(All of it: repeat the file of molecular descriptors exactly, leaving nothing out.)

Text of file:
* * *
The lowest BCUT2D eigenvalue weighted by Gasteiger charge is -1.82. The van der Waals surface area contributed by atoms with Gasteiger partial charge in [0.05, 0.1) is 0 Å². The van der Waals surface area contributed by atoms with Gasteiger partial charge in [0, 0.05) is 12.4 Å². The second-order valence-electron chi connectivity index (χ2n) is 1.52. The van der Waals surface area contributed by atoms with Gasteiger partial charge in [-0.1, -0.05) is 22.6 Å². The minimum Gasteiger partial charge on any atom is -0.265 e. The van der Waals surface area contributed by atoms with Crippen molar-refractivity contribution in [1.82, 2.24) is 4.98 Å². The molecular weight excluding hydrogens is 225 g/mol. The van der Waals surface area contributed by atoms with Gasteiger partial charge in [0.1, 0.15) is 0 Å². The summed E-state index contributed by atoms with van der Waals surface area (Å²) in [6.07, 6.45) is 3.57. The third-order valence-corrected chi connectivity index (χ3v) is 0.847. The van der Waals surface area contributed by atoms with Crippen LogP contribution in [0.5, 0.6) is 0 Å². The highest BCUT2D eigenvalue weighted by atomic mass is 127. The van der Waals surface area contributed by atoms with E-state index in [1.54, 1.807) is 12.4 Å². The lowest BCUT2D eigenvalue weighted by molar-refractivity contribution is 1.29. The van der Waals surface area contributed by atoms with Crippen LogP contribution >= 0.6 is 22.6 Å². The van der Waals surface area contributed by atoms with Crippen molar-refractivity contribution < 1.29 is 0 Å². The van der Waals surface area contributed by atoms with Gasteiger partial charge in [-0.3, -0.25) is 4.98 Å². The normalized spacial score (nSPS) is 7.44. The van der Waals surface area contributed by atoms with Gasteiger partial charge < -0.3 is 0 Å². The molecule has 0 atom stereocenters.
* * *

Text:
The lowest BCUT2D eigenvalue weighted by Gasteiger charge is -1.82. The van der Waals surface area contributed by atoms with Gasteiger partial charge in [0.05, 0.1) is 0 Å². The van der Waals surface area contributed by atoms with Gasteiger partial charge in [0, 0.05) is 12.4 Å². The second-order valence-electron chi connectivity index (χ2n) is 1.52. The van der Waals surface area contributed by atoms with Gasteiger partial charge in [-0.1, -0.05) is 22.6 Å². The minimum Gasteiger partial charge on any atom is -0.265 e. The van der Waals surface area contributed by atoms with Crippen molar-refractivity contribution in [1.82, 2.24) is 4.98 Å². The molecular weight excluding hydrogens is 225 g/mol. The van der Waals surface area contributed by atoms with Gasteiger partial charge in [0.1, 0.15) is 0 Å². The summed E-state index contributed by atoms with van der Waals surface area (Å²) in [6.07, 6.45) is 3.57. The third-order valence-corrected chi connectivity index (χ3v) is 0.847. The van der Waals surface area contributed by atoms with Crippen LogP contribution in [0.5, 0.6) is 0 Å². The highest BCUT2D eigenvalue weighted by atomic mass is 127. The van der Waals surface area contributed by atoms with E-state index in [1.54, 1.807) is 12.4 Å². The lowest BCUT2D eigenvalue weighted by molar-refractivity contribution is 1.29. The van der Waals surface area contributed by atoms with Crippen LogP contribution >= 0.6 is 22.6 Å². The van der Waals surface area contributed by atoms with Crippen molar-refractivity contribution < 1.29 is 0 Å². The van der Waals surface area contributed by atoms with Gasteiger partial charge in [-0.3, -0.25) is 4.98 Å². The normalized spacial score (nSPS) is 7.44. The van der Waals surface area contributed by atoms with Gasteiger partial charge < -0.3 is 0 Å². The molecule has 0 atom stereocenters.